Ghad party launches poster campaign to challenge Gamal Mubarak

The Ghad Party has begun its own poster campaign to counter that launched by the Popular Coalition for the Support of Gamal Mubarak.

Ayman Nour, the former president of the Ghad Party, said that members have printed posters of Gamal Mubarak–policies secretariat of the National Democratic Party and potential contender in the 2011 presidential election–that read, “Egypt is Larger than You” and “Stop.”

In a conference titled “Change Through Political Parties,” held two days ago at the headquarters of the Constitutional Party, Nour said that he saw pro-Gamal posters in the Cairo districts of el-Darb el-Ahmar, Mousski, and Gammaliyya. Nour added that shop owners claim they felt obligated to display the posters to avoid harassment from officials because the posters were distributed by employees of local district councils.

Abdel Halim Qandil, Kefaya coordinator, and Mamdouh Qenawi, Constitutional Party chief, confirmed that they are participating in the anti-Gamal campaign. Nour, for his part, urged the National Association for Change (NAC) to revive its campaign against succession, which they called Mayohkomsh(He Won’t Rule).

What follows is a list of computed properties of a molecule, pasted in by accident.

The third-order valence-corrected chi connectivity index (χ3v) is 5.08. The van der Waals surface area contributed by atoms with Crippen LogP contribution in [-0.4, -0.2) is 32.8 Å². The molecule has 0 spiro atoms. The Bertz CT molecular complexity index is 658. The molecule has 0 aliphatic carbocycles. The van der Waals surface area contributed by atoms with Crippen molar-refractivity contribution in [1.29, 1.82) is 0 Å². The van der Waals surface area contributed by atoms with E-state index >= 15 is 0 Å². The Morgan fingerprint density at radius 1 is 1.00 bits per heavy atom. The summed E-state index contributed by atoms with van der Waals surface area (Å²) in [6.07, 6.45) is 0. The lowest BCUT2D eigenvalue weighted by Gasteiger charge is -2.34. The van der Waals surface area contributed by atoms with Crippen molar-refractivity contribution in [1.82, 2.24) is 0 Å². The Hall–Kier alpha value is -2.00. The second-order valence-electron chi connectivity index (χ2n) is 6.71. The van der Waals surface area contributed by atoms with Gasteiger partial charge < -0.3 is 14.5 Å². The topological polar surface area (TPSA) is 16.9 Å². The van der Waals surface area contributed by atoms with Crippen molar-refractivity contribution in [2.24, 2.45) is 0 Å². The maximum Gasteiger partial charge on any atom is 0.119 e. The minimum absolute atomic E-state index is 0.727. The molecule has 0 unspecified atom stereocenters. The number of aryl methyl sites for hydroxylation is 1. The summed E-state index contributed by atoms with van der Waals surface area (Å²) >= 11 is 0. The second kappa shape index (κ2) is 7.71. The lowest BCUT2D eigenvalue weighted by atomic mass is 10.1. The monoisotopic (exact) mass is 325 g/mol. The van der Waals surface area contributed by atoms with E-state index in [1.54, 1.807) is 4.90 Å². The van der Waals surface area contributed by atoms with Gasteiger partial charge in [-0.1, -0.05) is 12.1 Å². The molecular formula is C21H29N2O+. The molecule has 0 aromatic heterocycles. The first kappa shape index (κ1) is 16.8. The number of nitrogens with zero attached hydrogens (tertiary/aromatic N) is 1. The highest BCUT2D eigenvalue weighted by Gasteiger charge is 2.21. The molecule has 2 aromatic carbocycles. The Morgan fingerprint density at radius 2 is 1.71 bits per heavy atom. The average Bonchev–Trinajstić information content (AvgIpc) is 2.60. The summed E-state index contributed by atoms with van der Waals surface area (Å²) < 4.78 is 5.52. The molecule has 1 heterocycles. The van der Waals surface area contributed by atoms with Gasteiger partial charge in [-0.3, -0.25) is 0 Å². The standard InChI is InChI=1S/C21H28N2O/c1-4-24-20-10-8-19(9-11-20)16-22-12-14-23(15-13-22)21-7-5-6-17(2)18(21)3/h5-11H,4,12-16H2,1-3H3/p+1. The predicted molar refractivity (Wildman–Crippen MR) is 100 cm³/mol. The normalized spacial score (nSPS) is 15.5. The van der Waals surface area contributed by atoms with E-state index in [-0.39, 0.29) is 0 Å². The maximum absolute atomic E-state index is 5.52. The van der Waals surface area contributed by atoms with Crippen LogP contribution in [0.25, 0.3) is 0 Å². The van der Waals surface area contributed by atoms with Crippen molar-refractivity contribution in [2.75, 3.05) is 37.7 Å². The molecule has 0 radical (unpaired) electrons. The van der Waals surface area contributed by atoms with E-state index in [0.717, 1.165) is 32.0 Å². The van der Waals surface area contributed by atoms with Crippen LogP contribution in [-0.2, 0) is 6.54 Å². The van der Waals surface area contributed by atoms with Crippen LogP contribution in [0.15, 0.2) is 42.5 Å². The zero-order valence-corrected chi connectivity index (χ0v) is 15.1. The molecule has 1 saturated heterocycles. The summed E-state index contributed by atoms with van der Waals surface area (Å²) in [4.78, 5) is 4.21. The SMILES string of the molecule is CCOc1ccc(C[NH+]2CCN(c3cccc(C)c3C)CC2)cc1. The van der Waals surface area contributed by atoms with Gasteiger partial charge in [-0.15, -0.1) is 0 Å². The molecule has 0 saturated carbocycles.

Meanwhile, Facebook activists have launched a new campaign to gather signatures on ElBaradei’s pro-reform statement. They called on Egyptians to carry the Egyptian flag for one week from 13-21 August, which will coincide with the anniversary of the 10 Ramadan war (also known as the 6 October war). The campaign will be in response to the poster campaign by supporters of Gamal Mubarak.

For their part, the Popular Coalition for the Support of Gamal Mubarak will begin a campaign to gather signatures on a petition nominating Gamal for the presidency. Magdi el-Kordi, coordinator for the coalition, said members of the campaign have already started gathering signatures in six governorates.

“If ElBaradei’s campaign intends to gather one million signatures, we will gather five million,” el-Kordi told Al-Masry Al-Youm.

ElBaradei’s supporters have been out on the streets for five months but, according to el-Kordi, have only gathered 100,000 legitimate signatures. The rest are those of Muslim Brotherhood members who sign upon instructions from their Supreme Guide.

Translated from the Arabic Edition.

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